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Let $c(i,i')$ be a kernel function on a reasonable index space $I$. Choose a dense sequence of points $\{i_1, i_2, \cdots \} \subseteq I$, and define the one-point kernel functions $k_n := c(\cdot, i_n)$. Let $U$ be the Hilbert span of these functions; by the reproducing kernel property, $\langle k_n, k_{n'} \rangle := c(i_n, i_{n'})$.

Using the Gram-Schmidt procedure, we convert the sequence $\{k_n\}$ into an orthogonal basis $\{\hat k_n\}$, by subtracting away the projection onto the previous axes (without normalization). Define the "novel variance" $\hat \sigma_n^2 := \langle \hat k_n, \hat k_n \rangle$, which represents the new contribution to variance from data located at $i_n$.

Now, define $\Sigma^2 := \sum \hat \sigma_n^2$, which represents all the possible novel variance to be found in $I$. It is not difficult to show that $\Sigma^2$ does not depend on the choice of basis.

Question: If $I$ is compact, then is $\Sigma^2 < \infty$?

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closed as unclear what you're asking by Tom LaGatta, Chris Godsil, Stefan Kohl, user9072, Noah Stein Apr 16 '14 at 18:50

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  • $\begingroup$ What do you mean by "doesn't depend on the choice of basis"? It seems that you are not choosing a basis. $\endgroup$ – Alexander Shamov Apr 3 '14 at 0:20
  • $\begingroup$ On the other hand, it does depend on the order in which you take the $i_n$'s. For instance, even for 2 vectors, say, $i_1$ and $i_2$, your sum of squared norms will be $\Vert i_1 \Vert^2 + \Vert i_2 \Vert^2 - \frac{\langle i_1,i_2 \rangle}{\Vert i_1 \Vert^2}$, which is not symmetric in $i_1,i_2$. $\endgroup$ – Alexander Shamov Apr 3 '14 at 0:22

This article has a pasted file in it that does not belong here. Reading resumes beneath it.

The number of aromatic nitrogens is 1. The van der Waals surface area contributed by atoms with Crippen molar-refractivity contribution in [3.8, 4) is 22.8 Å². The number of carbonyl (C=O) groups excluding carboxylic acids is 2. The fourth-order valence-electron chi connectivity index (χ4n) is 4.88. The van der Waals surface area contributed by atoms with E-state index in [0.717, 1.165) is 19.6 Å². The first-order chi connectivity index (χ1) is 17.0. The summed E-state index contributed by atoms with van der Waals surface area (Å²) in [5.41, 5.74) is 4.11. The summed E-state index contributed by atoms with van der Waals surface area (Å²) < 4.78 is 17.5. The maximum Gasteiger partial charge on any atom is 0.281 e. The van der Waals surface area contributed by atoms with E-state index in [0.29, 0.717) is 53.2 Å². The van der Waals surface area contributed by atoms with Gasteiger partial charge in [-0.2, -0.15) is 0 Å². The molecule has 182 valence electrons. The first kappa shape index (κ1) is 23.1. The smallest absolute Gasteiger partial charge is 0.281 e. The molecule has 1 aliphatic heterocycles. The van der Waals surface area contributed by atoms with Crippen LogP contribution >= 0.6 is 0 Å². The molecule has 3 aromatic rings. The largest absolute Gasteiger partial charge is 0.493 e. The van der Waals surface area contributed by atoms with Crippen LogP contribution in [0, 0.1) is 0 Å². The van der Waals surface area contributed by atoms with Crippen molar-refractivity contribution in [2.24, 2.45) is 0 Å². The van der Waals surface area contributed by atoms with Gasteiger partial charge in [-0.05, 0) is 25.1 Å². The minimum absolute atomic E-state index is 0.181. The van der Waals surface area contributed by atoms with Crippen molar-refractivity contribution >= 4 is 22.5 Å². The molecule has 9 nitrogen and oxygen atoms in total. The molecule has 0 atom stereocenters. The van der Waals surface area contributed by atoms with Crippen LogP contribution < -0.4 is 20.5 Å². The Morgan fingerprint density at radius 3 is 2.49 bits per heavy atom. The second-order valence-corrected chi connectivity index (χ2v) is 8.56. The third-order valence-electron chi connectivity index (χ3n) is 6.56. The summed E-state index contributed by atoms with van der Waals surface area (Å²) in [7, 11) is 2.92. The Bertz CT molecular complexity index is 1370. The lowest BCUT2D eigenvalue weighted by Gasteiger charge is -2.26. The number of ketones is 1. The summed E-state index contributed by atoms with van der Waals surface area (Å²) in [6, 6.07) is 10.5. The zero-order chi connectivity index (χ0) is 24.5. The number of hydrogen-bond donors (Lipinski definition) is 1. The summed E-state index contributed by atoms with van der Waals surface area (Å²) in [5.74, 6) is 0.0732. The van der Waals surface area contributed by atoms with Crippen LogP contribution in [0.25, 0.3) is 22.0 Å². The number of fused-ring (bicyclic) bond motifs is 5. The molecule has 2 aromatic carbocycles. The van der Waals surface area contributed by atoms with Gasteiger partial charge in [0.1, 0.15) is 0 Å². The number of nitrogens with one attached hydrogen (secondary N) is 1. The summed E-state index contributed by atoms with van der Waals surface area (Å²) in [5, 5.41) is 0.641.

• $\begingroup$ Thanks, Alexander. I clearly have screwed something up in the definition. The 2 vector case is supposed to be $\|i_1\|^2 + \|i_2\|^2 - \langle i_1, i_2 \rangle$, which is symmetric. $\endgroup$ – Tom LaGatta Apr 3 '14 at 0:40
  • $\begingroup$ Then I don't have a guess what you are computing in the case of more than 2 vectors. $\endgroup$ – Alexander Shamov Apr 3 '14 at 0:46
  • $\begingroup$ Voting to close my own question. $\endgroup$ – Tom LaGatta Apr 3 '14 at 1:02
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You haven't specified what role is played by the topology of $I$, so my default assumption will be that the kernel is continuous, in which case the answer to your question is negative.

For a counterexample, let $I$ be the one-point compactification of $\mathbb{N}$, that is, $\{1,2,\dots,\infty\}$, and take $k_{nm} := \delta_{nm} n^{-1}$. Then the basis is already orthogonal, so $\hat\sigma_n^2 = k_{nn}$, and $\sum_n \hat\sigma_n^2 = \infty$.

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  • $\begingroup$ Thanks for the counterexample. As your comments show the question was ill-formed. I'm marking this as an answer to give you the points in gratitude for your observation. $\endgroup$ – Tom LaGatta Apr 3 '14 at 1:27

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